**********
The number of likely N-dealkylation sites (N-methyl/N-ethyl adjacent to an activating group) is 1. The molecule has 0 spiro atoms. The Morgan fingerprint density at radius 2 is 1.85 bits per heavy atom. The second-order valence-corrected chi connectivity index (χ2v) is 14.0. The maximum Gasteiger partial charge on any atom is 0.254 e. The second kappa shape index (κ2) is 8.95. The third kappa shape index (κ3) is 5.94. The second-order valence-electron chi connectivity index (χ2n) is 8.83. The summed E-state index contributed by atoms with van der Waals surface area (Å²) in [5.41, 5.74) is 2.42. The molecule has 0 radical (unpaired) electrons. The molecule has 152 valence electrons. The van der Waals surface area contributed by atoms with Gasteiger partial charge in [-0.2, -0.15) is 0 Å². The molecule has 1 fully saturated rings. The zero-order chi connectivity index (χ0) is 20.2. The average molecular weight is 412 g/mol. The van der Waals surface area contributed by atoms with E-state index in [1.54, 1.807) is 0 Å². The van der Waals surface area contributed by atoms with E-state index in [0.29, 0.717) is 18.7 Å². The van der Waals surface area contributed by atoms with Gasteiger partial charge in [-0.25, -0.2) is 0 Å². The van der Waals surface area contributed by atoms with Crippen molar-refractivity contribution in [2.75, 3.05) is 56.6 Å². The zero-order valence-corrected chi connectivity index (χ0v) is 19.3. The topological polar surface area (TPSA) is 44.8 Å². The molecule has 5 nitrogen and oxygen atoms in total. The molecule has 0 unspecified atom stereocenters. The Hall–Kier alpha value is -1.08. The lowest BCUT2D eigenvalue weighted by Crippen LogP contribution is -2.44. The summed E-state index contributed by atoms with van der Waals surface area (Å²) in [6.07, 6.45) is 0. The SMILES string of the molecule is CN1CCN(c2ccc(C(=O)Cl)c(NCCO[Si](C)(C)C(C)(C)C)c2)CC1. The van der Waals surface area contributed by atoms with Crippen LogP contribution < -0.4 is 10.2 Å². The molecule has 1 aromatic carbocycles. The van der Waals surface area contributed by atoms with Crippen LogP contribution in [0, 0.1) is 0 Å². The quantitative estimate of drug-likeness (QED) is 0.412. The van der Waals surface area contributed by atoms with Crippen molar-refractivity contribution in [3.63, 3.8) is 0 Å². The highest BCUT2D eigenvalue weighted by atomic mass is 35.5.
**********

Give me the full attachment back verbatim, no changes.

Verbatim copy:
The number of likely N-dealkylation sites (N-methyl/N-ethyl adjacent to an activating group) is 1. The molecule has 0 spiro atoms. The Morgan fingerprint density at radius 2 is 1.85 bits per heavy atom. The second-order valence-corrected chi connectivity index (χ2v) is 14.0. The maximum Gasteiger partial charge on any atom is 0.254 e. The second kappa shape index (κ2) is 8.95. The third kappa shape index (κ3) is 5.94. The second-order valence-electron chi connectivity index (χ2n) is 8.83. The summed E-state index contributed by atoms with van der Waals surface area (Å²) in [5.41, 5.74) is 2.42. The molecule has 0 radical (unpaired) electrons. The molecule has 152 valence electrons. The van der Waals surface area contributed by atoms with Gasteiger partial charge in [-0.2, -0.15) is 0 Å². The molecule has 1 fully saturated rings. The zero-order chi connectivity index (χ0) is 20.2. The average molecular weight is 412 g/mol. The van der Waals surface area contributed by atoms with E-state index in [1.54, 1.807) is 0 Å². The van der Waals surface area contributed by atoms with E-state index in [0.29, 0.717) is 18.7 Å². The van der Waals surface area contributed by atoms with Gasteiger partial charge in [-0.25, -0.2) is 0 Å². The van der Waals surface area contributed by atoms with Crippen molar-refractivity contribution in [2.75, 3.05) is 56.6 Å². The zero-order valence-corrected chi connectivity index (χ0v) is 19.3. The topological polar surface area (TPSA) is 44.8 Å². The molecule has 5 nitrogen and oxygen atoms in total. The molecule has 0 unspecified atom stereocenters. The Hall–Kier alpha value is -1.08. The lowest BCUT2D eigenvalue weighted by Crippen LogP contribution is -2.44. The summed E-state index contributed by atoms with van der Waals surface area (Å²) in [6.07, 6.45) is 0. The SMILES string of the molecule is CN1CCN(c2ccc(C(=O)Cl)c(NCCO[Si](C)(C)C(C)(C)C)c2)CC1. The van der Waals surface area contributed by atoms with Crippen LogP contribution < -0.4 is 10.2 Å². The molecule has 1 aromatic carbocycles. The van der Waals surface area contributed by atoms with Crippen LogP contribution in [0, 0.1) is 0 Å². The quantitative estimate of drug-likeness (QED) is 0.412. The van der Waals surface area contributed by atoms with Crippen molar-refractivity contribution in [3.63, 3.8) is 0 Å². The highest BCUT2D eigenvalue weighted by atomic mass is 35.5.